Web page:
Going to a shady café where nobody ever goes, and to eat English breakfast – has become a ritual. While marking my choice of eggs, they always ask me whether I want sunny side up or masala scrambled egg. Honestly, I still don’t know how to respond to that. Is it sensible enough to say that a thing like sunny side up doesn’t exist in my head at all? Or should I just tell them to replace that fancy term with Bull’s eye? I haven’t done either.
But, I have a story. This is not a story about a café or a place that serves sunny side up. This is a story about home, where a thing called sunny side up doesn’t own any place in the kitchen. This is a story about Amma’s kitchen where Bull’s eye is a part of every morning breakfast. “How can you eat puttu kadala without Bull’s eye?” she asks me each time I settle down to eat puttu with gravy alone. Then, she begins the process.
Amma always does it with an unwashed steel spoon. Appa who is obsessed with hygiene grits his teeth, but Amma ignores him claiming that one doesn’t have to eat the shell. Once the argument is dealt with, there is no reason to wait for anything else. Unlike me, she knows that the egg is absolutely lifeless and that no matter what she does, she cannot hurt the egg. One thrash! This always reminds me of the way she used to whack me when I was a child who refused to do homework. I believe that she is kinder to the lifeless egg.
Once the steel spoon has separated the white into two equal halves, she pours down the contents of the egg onto a pan which has two drops of coconut oil in the middle. This way, the egg always floats and the yolk never breaks. I always make it a point to stand by her side when she does this. I don’t like to see the way it is cooked. However, I like the gluhgluh sound the egg makes on the pan– as if water is floating in its stomach. In spite of the dramatic noise it produces, it still remains intact.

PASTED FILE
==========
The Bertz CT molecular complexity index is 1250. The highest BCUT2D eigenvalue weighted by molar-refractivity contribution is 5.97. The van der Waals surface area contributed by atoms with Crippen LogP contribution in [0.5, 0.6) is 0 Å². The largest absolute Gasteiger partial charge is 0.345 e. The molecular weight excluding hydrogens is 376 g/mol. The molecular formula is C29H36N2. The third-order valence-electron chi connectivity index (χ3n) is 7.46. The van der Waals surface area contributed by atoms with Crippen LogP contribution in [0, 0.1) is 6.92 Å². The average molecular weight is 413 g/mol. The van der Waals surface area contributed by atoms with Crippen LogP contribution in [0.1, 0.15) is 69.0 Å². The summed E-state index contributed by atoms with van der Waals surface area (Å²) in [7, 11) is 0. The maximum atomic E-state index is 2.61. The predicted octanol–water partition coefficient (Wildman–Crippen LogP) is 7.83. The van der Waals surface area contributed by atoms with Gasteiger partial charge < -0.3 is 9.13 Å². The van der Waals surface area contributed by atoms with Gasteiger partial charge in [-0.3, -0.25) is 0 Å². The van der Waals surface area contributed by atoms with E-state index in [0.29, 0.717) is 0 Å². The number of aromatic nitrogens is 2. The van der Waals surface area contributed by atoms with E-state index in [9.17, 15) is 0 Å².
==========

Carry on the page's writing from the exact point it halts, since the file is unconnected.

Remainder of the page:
“Can I do this?” I always ask her. I have never had the opportunity to transfer the Bull’s eye to the plate. “You will only ruin it. It will break and your plate will stink,” she tells me everytime. But then, she is right. She knows how to do it. In fact, in my family, only Amma knows when to turn off the gas and serve the egg once it is properly garnished with salt and pepper powder. If the Bull’s eye is for Appa, she sprinkles some chilli powder as well. She does it when the edge becomes slightly brown. But, I can never be sure.
We always run out of eggs at home, because we need Bull’s eye with everything, be it dosa, puttu, chapati or even bread for that matter. The only thing that still disappoints me is the name… sunny side up. Doesn’t Bull’s eye sound better?
Featured image credits: Steven Depolo (Flickr images)
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